Mom and a pair of cub polar bears interrupted a great game of table tennis and for that I can forgive them. I hadn’t picked up a ping pong paddle in at least 10 years, and not played the game in—ever—really. It’s one of those I-hate-running-for-the-ball sort of games, no better than tennis when you start to include all the garage or lab furniture to go fishing under. Unlike an old lawn-mover, the -80 freezers are something to watch out for.
So, I was surprised I’m not yet completely inept, and there’s something wonderful about basic reflexes and the judgement of angles and an instinctual desire to put english on everything served—and while badminton and fencing are nothing like table tennis, muscle memory can be something blissfully in-specific. All that work put in early can last a lifetime swimming between interrupted ice floes.
I am happy to report that polar bears in the wild look exactly as I expected them to, and move perfectly.
The polar bears interrupted most work happening on ship, including several crew who had planned on sleeping. But three ice bears together on a floe within shouting distance of the port side rail is something to wake a few mates for. This must be the gold standard.
9pm in the Arctic on an August evening. The horizon and the water had already begun to turn gold, but it was easy to miss that. Not only weren’t the three bears running and then swimming away like all the solo bears we’d seen so far—the family walked towards us. Mom lifted her head. She checked us out. She looked right at us plenty. And the polar yearlings played bear cub games. They nursed. They tried to throw chunks of ice. One of the cubs practiced pounding on seal dens.
The bear cubs were snow white puffballs next to their mother. She was characteristically yellow, round and healthy, her face slightly bloody from her last meal. The cubs were clean and still nursing. One cub picked up a plate sized chunk of ice in his mouth and carried it like dog toy towards his mother.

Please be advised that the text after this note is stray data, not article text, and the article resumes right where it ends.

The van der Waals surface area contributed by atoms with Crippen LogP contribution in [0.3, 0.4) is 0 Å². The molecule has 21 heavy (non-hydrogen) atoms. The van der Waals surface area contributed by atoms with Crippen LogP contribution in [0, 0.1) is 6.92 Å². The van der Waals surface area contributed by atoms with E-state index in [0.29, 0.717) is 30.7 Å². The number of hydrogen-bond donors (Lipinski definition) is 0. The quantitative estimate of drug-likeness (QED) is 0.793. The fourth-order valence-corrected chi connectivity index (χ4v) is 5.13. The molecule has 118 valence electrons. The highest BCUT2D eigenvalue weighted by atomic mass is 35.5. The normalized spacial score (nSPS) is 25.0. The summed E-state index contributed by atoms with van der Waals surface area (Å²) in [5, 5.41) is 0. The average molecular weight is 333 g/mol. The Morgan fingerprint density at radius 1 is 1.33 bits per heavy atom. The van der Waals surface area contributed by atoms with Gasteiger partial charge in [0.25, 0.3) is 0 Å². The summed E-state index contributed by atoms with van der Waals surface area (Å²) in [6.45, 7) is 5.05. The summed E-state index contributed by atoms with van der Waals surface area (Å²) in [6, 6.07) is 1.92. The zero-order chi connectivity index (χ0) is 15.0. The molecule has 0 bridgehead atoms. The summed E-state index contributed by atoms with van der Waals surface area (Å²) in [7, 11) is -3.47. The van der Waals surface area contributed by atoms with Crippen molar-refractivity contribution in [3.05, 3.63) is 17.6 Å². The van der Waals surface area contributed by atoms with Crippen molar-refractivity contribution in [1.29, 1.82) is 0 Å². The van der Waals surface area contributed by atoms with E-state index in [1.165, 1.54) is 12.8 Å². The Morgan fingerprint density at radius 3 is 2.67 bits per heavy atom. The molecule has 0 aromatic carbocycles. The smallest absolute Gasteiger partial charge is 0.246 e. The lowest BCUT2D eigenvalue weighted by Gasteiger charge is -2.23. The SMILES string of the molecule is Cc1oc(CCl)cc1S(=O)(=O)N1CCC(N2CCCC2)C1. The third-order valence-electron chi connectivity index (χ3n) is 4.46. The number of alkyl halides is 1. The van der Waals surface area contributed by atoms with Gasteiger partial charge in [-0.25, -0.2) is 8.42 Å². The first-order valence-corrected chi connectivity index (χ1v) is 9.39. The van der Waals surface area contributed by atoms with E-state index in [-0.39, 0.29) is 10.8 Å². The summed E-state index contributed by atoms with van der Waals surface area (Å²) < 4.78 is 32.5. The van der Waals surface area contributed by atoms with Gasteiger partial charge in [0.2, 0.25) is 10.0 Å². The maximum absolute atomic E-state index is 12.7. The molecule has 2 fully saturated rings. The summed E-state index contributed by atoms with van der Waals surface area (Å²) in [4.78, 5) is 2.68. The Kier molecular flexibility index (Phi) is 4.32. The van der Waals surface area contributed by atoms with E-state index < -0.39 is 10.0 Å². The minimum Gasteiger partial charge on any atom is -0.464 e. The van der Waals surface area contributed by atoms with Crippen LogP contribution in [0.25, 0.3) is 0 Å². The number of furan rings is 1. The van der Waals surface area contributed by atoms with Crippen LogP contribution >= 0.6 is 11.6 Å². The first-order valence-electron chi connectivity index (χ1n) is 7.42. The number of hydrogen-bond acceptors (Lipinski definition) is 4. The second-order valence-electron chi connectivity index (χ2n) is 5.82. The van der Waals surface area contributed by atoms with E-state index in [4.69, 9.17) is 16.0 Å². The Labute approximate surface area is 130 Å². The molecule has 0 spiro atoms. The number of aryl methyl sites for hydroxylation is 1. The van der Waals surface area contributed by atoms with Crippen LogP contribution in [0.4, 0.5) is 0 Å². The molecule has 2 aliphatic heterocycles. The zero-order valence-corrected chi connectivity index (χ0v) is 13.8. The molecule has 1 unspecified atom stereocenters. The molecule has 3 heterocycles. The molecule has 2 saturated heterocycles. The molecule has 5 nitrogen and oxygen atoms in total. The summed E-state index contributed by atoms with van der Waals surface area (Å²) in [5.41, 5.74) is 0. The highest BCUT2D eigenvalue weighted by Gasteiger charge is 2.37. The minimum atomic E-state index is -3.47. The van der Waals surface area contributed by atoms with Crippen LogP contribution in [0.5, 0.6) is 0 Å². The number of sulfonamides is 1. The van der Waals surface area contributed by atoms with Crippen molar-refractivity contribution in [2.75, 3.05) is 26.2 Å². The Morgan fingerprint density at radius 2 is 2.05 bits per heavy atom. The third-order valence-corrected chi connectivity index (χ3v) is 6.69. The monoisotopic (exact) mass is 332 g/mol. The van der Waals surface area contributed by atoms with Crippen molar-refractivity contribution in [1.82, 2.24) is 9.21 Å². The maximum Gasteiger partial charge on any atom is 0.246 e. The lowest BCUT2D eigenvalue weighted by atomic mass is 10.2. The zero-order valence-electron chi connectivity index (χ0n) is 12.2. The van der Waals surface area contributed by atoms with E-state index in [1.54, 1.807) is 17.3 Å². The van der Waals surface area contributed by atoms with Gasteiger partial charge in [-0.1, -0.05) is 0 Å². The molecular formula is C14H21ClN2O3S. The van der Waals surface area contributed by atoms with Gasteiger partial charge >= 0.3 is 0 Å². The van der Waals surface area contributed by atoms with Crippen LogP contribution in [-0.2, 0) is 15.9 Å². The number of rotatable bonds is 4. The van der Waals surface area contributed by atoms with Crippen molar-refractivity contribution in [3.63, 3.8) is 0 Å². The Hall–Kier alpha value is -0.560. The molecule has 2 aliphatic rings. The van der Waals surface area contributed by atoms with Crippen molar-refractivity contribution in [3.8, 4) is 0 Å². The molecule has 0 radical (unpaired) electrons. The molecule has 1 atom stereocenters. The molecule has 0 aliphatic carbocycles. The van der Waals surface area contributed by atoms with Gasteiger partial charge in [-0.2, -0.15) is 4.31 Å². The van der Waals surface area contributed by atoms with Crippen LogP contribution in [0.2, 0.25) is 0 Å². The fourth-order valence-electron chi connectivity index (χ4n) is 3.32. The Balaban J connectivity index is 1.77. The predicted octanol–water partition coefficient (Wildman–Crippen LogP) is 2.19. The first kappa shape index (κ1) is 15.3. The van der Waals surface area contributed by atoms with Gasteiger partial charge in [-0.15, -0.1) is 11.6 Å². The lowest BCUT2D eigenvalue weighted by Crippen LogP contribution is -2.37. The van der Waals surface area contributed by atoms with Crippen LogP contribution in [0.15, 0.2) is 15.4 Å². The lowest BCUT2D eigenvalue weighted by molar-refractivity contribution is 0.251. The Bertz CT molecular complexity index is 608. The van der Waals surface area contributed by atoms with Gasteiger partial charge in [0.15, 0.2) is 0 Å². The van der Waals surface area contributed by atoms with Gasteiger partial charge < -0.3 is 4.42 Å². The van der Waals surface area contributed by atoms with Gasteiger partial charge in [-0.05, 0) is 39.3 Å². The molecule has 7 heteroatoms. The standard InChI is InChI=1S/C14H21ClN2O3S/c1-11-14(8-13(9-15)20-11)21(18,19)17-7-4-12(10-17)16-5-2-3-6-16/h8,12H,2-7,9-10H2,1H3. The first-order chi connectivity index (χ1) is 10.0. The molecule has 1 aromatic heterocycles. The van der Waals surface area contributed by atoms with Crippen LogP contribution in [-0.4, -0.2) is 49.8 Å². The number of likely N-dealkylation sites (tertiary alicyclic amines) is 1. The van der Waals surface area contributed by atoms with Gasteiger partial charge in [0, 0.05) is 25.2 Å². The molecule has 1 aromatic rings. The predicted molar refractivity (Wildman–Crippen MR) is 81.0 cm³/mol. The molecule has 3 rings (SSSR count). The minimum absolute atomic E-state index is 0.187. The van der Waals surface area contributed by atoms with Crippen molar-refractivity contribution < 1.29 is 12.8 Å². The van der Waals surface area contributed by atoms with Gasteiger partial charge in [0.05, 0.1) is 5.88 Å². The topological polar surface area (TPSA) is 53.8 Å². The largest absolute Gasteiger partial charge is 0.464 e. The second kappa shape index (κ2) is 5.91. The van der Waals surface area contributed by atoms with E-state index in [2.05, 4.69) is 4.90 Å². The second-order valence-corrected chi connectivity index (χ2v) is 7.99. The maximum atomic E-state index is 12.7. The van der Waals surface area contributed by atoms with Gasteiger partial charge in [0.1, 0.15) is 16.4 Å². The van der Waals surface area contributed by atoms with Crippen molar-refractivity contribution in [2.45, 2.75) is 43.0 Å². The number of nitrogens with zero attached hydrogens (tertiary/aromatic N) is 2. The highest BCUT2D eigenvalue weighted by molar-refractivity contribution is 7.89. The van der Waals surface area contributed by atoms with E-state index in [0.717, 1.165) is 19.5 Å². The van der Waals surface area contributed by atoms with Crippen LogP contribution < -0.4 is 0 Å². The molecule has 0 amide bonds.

The low sun and the stiff wind gave the sea a hard look—crazy shallow like a frozen pond. And my heart skipped a beat in some form of misplaced worry for the lone parent and the cubs at the edge of the ice. One cub lagged behind. Another ran out in front. Because where that ice ended and the edge became water, the water is 50 meters deep over the shallow shelf and several hundred down across the break. That seemed to matter.
The ice floes in snapshot look static, grounded, and immovable. But as time rolled on towards twilight, the evening ice shifted like stage flats in a Gaumont animation. Of course, the Arctic is changing. No one sees a polar bear today and does not think this. The bears use the ice to hunt seals, and there is less ice now.
You can also follow the R/V Sikuliaq @rmtopp& @Sikuliaqon Twitter and @toppworldon Instagram and @R/V Sikuliaq on Instagram and Facebook. To further chart the course of this August 2018 expedition, look up Arctic Winds, Fish, Fins, and Featherson Facebook.
—Thanks to the R/V Sikuliaq, Woods Hole Oceanographic Institute, and the University of Alaska Fairbanks College of Fisheries and Ocean Sciences, and the National Science Foundation.